As the FCC judges what to do now there are two directions they could jump  Faster Forward - Court cuts FCC's net-neutrality power; now what?. To continue their major initiatives they need a stronger regulatory footing. They may pursue a cooperative approach: get congress to give up new authority. Really here it would essentially be a strong reaffirmation of the FCCs native administrative powers. The exercise of pushing a bill through congress would establish a baseline of consensus at the least. The other possibility is to unitarily declare the internet -- the behavior of ISPs in particularly within title II regulatory category. Title II authority allows the FCC to enforce common carrier rules. Much of the structure of these title ii powers were carried over from FTC regulations for trains, which in turn were based on rules for river traffic and bridges before that. Essentially they say that the interest of the common good desire that a public carrier treats everyone the same in terms of service given. If you're running a ferry: one person boarding gets treated like the next. The Ancillary powers of title I did not convince the 3rd circuit court of appeals to forbear comcast's network network management despite the governments deep suspicion of the government and others of the use and practice of deep packet inspection.  We could all pretend the internet isn't communication. as the industries would rather. Leaving it an industry unregulated. History has emphatically not demonstrated that leads always to the best of all possible ends. It is the express desire of some to show that if that if the internet can exist unregulated, it demonstrates that all telecom ought be unregulated. that rather than an extension of Title they argue for title ii elimination.  Law professor Tim Wu believes, with others, that administratively reclaiming and reasserting the only recently cast aside title II would not be that radical a move Why net neutrality isn't dead. - By Tim Wu - Slate Magazine .

 To regulate or not to be that is the question. The FCC (Chairman Genakowski) seemed on the verge of doing nothing just nothing as of last Monday. FCC Chairman Genachowski expected to leave broadband services deregulated.  Which lead some in the cable/telecomm industry to wax forth on his deregulatory wisdom Randolph Mays "Wagon Train" Metaphor Is it high noon for net neutrality at the FCC?:. Possibly spurred to action by letters from two leading congress Genokowski partially switched direction in midweek announcing a surprise embrace of title II regulatory powers. What he termed as a third way "light touch" oversight rather than full regulation Virgin Queen meets broadband: a third way for net neutrality. It involved distinction between traffic in the last mile and in earlier points of the process. This might be an attempt to tease out discriminatory intent in seeking knowledge of the type or identity of a transmitted object. Prioritizing traffic of the trunk lines of a network, against degrading service to an end user. The ISP's may be contemplating a long term campaign of legal battle to protect their definition of the internet ISPs sound ready to sue over FCC's "third way". They will try to convince the relevant authorities to curb  themselves, by tying themselves to weak regulatory regimes or to ones that are over-reaching enough that they will be struck down by the current Federal courts. The FCC's primary aim is likely to not provoke or attract undue litigation.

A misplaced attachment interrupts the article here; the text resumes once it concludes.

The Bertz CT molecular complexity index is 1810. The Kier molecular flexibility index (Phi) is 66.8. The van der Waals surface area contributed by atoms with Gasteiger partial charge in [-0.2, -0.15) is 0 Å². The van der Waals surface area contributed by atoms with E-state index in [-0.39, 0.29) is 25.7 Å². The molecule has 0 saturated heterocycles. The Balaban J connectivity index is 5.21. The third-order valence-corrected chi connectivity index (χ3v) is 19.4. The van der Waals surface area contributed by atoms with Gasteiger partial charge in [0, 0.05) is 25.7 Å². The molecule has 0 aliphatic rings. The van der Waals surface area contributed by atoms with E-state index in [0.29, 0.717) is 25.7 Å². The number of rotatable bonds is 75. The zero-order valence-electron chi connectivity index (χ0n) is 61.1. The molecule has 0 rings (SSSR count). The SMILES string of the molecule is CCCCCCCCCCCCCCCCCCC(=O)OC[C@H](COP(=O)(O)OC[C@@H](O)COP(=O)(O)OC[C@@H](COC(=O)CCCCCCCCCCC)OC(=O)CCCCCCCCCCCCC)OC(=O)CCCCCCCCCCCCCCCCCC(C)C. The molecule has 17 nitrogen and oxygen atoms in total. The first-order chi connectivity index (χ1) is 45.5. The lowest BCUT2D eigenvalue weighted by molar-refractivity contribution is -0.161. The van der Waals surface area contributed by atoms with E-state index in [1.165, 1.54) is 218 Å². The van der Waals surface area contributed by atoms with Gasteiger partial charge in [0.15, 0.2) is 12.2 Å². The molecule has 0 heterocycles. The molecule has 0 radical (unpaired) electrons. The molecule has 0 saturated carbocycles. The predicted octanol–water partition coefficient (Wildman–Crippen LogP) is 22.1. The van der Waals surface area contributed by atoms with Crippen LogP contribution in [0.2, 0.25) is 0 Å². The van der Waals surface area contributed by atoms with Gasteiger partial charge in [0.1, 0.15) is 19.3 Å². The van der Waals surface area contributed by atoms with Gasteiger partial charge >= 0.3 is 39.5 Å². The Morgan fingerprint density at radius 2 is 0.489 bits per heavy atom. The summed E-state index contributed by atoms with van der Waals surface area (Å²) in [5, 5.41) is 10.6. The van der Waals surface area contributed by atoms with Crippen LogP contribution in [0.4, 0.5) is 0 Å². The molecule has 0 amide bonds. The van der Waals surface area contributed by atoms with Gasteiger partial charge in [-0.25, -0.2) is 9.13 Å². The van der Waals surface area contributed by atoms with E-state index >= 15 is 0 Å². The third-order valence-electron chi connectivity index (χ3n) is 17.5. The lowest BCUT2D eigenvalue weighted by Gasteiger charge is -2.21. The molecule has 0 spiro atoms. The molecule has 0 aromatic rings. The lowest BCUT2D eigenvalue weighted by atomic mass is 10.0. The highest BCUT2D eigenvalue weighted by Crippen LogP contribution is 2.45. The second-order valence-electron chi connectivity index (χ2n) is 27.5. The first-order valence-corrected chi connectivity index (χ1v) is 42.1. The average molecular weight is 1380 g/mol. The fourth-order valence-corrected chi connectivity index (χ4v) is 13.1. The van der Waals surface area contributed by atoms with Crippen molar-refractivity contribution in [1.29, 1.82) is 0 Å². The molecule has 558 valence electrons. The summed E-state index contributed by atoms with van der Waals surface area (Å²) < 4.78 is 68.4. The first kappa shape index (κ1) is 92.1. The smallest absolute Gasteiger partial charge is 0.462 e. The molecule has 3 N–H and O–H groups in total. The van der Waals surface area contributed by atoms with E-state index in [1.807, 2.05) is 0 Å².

There is a role semantics is playing in all this as well. Creating a distinction between a communication medium and information medium, a barely tenable artificial construct to enable a different regulatory regime between telephone and television -- particularly cable television. In a era of broadband internet -- non latent bilateral movement of information this is a meaning less distinction and a sign of obfuscation.

 Content providers and their ISP Partner/divisions  would like to simply create another consumption supply channel. Balkanized owned and controlled. The internet that would be a medium of communication between the people and their government, a medium for education -- replicating classroom instruction intensively or health care matters not only in the realm of medical records, real time medical diagnostics as well. Even the extension of broadband beyond the wealthy prime markets of the nation. This is a distinct afterthought for the telecommunication industry if it is even a thought at all.